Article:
Books & Journals: Initial Appraisal
Evaluating a source can begin even before you have the source in hand. You can initially appraise a source by first examining the citation. A citation is a written description of a book, journal article, essay, or some other published material. Citations characteristically have three main components: author, title, and publication information. These components can help you determine the usefulness of this source for your paper.
1. What are the author's credentials--educational background, past writings, or experience--in this area? Is the book or article written on a topic in the author's area of expertise?
2. Has your instructor mentioned this author? Have you seen the author's name cited in other sources or bibliographies? Respected authors are cited frequently by other scholars. For this reason, always note those names that appear in many different sources.
3. Is the author associated with an institution or organization? What are the basic values or goals of the organization or institution?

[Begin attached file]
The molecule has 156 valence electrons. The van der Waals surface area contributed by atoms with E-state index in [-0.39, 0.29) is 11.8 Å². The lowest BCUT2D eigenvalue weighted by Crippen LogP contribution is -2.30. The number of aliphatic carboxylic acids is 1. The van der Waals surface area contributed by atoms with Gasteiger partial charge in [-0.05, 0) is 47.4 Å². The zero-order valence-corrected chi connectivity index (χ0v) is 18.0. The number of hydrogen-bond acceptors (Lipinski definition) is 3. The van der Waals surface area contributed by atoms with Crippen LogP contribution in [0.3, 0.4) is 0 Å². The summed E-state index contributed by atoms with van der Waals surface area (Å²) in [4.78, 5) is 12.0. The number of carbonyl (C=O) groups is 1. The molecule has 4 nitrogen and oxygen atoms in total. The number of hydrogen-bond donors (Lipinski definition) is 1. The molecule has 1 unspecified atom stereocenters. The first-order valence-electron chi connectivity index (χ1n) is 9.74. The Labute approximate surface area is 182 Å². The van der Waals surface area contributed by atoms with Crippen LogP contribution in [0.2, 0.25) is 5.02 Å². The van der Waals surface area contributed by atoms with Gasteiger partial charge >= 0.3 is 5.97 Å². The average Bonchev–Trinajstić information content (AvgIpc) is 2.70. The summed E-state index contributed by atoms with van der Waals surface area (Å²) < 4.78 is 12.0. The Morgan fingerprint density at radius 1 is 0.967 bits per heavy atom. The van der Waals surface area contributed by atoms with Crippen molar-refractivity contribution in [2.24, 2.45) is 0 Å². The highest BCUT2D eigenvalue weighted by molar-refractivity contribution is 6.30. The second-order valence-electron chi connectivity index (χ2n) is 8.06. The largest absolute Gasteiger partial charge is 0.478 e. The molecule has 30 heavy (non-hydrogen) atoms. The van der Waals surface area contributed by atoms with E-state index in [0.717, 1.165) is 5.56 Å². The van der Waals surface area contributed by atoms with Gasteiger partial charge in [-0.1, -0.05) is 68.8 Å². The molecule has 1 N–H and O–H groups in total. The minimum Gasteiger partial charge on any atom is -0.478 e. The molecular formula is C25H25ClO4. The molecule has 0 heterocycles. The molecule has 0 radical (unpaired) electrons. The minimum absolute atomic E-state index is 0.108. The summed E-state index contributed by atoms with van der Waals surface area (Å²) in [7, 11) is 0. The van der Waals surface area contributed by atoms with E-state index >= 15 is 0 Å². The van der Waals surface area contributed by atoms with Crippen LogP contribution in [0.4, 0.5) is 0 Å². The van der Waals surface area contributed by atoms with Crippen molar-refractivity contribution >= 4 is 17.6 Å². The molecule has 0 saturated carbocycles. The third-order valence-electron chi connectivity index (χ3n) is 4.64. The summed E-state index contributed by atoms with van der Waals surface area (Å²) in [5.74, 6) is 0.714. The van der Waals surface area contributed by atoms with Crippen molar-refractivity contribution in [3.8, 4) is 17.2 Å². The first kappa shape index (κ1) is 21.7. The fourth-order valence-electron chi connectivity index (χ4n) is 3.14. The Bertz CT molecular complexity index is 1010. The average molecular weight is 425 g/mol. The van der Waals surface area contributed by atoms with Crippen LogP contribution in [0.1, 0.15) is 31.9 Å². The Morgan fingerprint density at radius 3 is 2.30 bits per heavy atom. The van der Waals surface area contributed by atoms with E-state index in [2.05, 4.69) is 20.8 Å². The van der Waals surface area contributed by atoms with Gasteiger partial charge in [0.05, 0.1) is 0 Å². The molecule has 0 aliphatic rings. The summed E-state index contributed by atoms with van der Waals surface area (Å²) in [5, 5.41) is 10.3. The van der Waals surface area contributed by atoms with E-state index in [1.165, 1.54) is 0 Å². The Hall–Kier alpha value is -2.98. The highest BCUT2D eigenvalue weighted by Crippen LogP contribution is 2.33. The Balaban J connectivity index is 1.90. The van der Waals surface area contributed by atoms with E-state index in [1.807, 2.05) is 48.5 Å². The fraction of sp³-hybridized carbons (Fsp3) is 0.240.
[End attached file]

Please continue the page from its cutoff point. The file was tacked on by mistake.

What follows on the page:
B. Date of Publication
1. When was the source published? This date is often located on the face of the title page below the name of the publisher. If it is not there, look for the copyright date on the reverse of the title page.
2. Is the source current or out-of-date for your topic? Topic areas of continuing and rapid development, such as the sciences, demand more current information. On the other hand, topics in the humanities often require material that was written many years ago.
C. Edition or Revision
Is this a first edition of this publication or not? Further editions indicate a source has been revised and updated to reflect changes in knowledge, include omissions, and harmonize with its intended reader's needs. Also, many printings or editions may indicate that the work has become a standard source in the area and is reliable.